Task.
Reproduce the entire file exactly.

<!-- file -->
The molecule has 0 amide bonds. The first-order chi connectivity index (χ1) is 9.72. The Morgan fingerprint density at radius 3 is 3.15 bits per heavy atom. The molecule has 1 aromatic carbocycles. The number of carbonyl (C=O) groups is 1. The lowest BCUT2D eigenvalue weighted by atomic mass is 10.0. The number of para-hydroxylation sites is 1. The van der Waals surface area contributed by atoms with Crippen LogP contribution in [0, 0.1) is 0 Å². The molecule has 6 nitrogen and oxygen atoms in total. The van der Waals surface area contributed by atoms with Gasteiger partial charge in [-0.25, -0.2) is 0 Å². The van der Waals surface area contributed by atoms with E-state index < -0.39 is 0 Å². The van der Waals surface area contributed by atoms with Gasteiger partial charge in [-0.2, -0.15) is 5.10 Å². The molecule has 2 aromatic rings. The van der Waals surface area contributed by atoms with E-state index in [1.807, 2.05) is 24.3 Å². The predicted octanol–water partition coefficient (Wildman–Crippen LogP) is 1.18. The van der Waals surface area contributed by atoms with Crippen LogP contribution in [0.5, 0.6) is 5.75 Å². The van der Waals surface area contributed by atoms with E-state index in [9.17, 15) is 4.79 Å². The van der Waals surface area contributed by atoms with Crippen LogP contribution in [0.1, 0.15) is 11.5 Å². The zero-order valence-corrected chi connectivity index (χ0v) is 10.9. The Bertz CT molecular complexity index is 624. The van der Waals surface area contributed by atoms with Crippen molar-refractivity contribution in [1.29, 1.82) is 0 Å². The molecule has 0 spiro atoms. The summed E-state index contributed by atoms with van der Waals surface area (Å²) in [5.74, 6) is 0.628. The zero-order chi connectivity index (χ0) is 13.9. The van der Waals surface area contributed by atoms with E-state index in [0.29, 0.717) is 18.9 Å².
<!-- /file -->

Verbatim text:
The molecule has 0 amide bonds. The first-order chi connectivity index (χ1) is 9.72. The Morgan fingerprint density at radius 3 is 3.15 bits per heavy atom. The molecule has 1 aromatic carbocycles. The number of carbonyl (C=O) groups is 1. The lowest BCUT2D eigenvalue weighted by atomic mass is 10.0. The number of para-hydroxylation sites is 1. The van der Waals surface area contributed by atoms with Crippen LogP contribution in [0, 0.1) is 0 Å². The molecule has 6 nitrogen and oxygen atoms in total. The van der Waals surface area contributed by atoms with Gasteiger partial charge in [-0.25, -0.2) is 0 Å². The van der Waals surface area contributed by atoms with E-state index < -0.39 is 0 Å². The van der Waals surface area contributed by atoms with Gasteiger partial charge in [-0.2, -0.15) is 5.10 Å². The molecule has 2 aromatic rings. The van der Waals surface area contributed by atoms with E-state index in [1.807, 2.05) is 24.3 Å². The predicted octanol–water partition coefficient (Wildman–Crippen LogP) is 1.18. The van der Waals surface area contributed by atoms with Crippen LogP contribution in [0.5, 0.6) is 5.75 Å². The van der Waals surface area contributed by atoms with E-state index in [9.17, 15) is 4.79 Å². The van der Waals surface area contributed by atoms with Crippen LogP contribution in [0.1, 0.15) is 11.5 Å². The zero-order valence-corrected chi connectivity index (χ0v) is 10.9. The Bertz CT molecular complexity index is 624. The van der Waals surface area contributed by atoms with Crippen molar-refractivity contribution in [1.29, 1.82) is 0 Å². The molecule has 0 spiro atoms. The summed E-state index contributed by atoms with van der Waals surface area (Å²) in [5.74, 6) is 0.628. The zero-order chi connectivity index (χ0) is 13.9. The van der Waals surface area contributed by atoms with E-state index in [0.29, 0.717) is 18.9 Å².